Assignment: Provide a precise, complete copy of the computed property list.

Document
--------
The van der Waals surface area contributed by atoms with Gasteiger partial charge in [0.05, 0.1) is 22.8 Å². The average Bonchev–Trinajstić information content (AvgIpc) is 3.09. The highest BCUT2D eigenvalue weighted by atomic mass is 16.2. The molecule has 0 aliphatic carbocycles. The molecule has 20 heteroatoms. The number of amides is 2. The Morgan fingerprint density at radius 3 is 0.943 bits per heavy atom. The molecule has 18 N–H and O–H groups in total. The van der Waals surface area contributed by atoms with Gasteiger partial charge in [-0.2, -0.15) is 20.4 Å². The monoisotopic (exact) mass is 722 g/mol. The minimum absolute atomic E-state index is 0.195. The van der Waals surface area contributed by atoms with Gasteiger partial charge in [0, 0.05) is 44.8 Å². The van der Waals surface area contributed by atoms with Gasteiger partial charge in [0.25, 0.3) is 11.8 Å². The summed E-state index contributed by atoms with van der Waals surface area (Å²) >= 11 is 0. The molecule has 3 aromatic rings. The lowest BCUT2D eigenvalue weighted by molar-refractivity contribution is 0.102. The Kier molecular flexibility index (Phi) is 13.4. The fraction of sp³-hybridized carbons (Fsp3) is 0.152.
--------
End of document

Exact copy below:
The van der Waals surface area contributed by atoms with Gasteiger partial charge in [0.05, 0.1) is 22.8 Å². The average Bonchev–Trinajstić information content (AvgIpc) is 3.09. The highest BCUT2D eigenvalue weighted by atomic mass is 16.2. The molecule has 0 aliphatic carbocycles. The molecule has 20 heteroatoms. The number of amides is 2. The Morgan fingerprint density at radius 3 is 0.943 bits per heavy atom. The molecule has 18 N–H and O–H groups in total. The van der Waals surface area contributed by atoms with Gasteiger partial charge in [-0.2, -0.15) is 20.4 Å². The monoisotopic (exact) mass is 722 g/mol. The minimum absolute atomic E-state index is 0.195. The van der Waals surface area contributed by atoms with Gasteiger partial charge in [0, 0.05) is 44.8 Å². The van der Waals surface area contributed by atoms with Gasteiger partial charge in [0.25, 0.3) is 11.8 Å². The summed E-state index contributed by atoms with van der Waals surface area (Å²) >= 11 is 0. The molecule has 3 aromatic rings. The lowest BCUT2D eigenvalue weighted by molar-refractivity contribution is 0.102. The Kier molecular flexibility index (Phi) is 13.4. The fraction of sp³-hybridized carbons (Fsp3) is 0.152.